COVID-19 Projections machine learning team cites the following notes in their live analysis of herd immunity in the United States.
Key briefing notes include:
Path to Herd Immunity: 2021 Outlook of COVID-19 in the US
We estimate COVID-19 herd immunity (>70% of population immune) will be reached in the US during summer 2021 (Jun-Aug 2021). At a high level, herd immunity is a concept in which a population can be protected from a virus if enough people possess immunity.
At the time herd immunity is reached, roughly half of the immunity will be achieved through natural infection, and the other half will be achieved through vaccination.
New infections may become minimal before herd immunity is reached. But due to imported cases and localized clusters, it is unlikely that new infections will drop to zero until at least 2022.
Deaths may drop to low levels even earlier (May-Jul 2021), in part due to a vaccine distribution strategy that initially prioritizes high-risk individuals. Once deaths fall to minimal levels, we may see a relaxation of restrictions.
Summarizing the above findings, our best estimate of a complete “return to normal” in the US is mid-summer 2021 (June/July 2021).
We estimate roughly 80% of the US population (~265 million) will receive at least one dose of the vaccine by the end of 2021, with children and adolescents being the last group to receive it (Aug-Nov 2021).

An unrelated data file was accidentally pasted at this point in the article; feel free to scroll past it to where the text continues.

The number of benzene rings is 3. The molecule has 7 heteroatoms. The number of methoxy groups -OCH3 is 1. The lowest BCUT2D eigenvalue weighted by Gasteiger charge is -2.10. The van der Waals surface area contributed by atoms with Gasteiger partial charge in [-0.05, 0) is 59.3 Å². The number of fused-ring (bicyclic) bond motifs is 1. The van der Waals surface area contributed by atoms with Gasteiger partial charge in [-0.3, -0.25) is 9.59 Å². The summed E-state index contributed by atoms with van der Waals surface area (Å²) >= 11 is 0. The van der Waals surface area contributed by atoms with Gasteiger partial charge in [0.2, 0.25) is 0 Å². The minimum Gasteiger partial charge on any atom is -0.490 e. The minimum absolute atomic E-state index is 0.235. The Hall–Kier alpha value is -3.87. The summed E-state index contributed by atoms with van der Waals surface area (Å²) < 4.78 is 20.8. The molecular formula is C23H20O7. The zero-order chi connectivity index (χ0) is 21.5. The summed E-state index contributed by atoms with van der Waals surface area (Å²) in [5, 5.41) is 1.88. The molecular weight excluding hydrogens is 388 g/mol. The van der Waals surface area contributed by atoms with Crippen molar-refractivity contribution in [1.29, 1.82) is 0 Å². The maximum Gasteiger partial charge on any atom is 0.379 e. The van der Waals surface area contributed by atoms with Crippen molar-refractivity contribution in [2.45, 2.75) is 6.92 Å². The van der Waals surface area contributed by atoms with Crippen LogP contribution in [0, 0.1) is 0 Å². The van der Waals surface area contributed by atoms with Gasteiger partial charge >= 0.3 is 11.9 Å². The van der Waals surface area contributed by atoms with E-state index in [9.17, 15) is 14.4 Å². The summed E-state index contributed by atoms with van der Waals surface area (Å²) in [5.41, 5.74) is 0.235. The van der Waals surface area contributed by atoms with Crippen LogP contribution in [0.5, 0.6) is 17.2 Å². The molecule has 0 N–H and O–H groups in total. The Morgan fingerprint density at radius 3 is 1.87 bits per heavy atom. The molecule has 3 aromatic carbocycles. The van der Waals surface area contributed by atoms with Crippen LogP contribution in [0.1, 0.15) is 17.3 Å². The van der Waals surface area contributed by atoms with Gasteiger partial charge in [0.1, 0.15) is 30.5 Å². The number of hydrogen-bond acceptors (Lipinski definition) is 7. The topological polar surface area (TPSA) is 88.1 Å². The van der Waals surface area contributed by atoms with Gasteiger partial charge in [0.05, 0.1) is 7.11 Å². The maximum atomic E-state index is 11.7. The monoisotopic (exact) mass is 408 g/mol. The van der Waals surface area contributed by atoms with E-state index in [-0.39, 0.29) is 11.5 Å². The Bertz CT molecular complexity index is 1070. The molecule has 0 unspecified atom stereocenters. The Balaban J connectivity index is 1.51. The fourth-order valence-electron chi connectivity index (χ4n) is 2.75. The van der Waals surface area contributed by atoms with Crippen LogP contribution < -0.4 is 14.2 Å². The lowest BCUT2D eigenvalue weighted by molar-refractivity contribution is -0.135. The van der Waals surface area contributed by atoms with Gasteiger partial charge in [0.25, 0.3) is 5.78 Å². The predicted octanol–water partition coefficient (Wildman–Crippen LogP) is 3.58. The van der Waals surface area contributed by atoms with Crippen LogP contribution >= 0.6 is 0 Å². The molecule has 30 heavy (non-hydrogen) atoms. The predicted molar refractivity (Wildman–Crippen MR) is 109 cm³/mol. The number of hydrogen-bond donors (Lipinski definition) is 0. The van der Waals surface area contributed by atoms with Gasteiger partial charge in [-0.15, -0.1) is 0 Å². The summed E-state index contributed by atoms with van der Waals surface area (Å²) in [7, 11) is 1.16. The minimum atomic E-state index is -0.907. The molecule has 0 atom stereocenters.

We estimate around 35% of the US population (~120 million) will have been infected by the SARS-CoV-2 virus by the end of 2021. That is an additional 55 million infections since mid-December 2020.
This translates to a final US COVID-19 death toll of roughly 600,000 (±100,000) reported deaths, or ~300,000 additional deaths since mid-December 2020.
Source: COVID-19 Projections
Opioid epidemic in one chart – correlation conflated with causation
There is no cause-and-effect relationship between prescribing and overdose mortality. But millions of patients are being denied safe and effective pain care.
Seniors over age 62 are prescribed opioids for pain three times more often than youth under age 19. But youth have overdose rates three times higher than seniors. No medical model can explain these demographics.
Source: Richard A Lawhern, PhD, Patient Advocate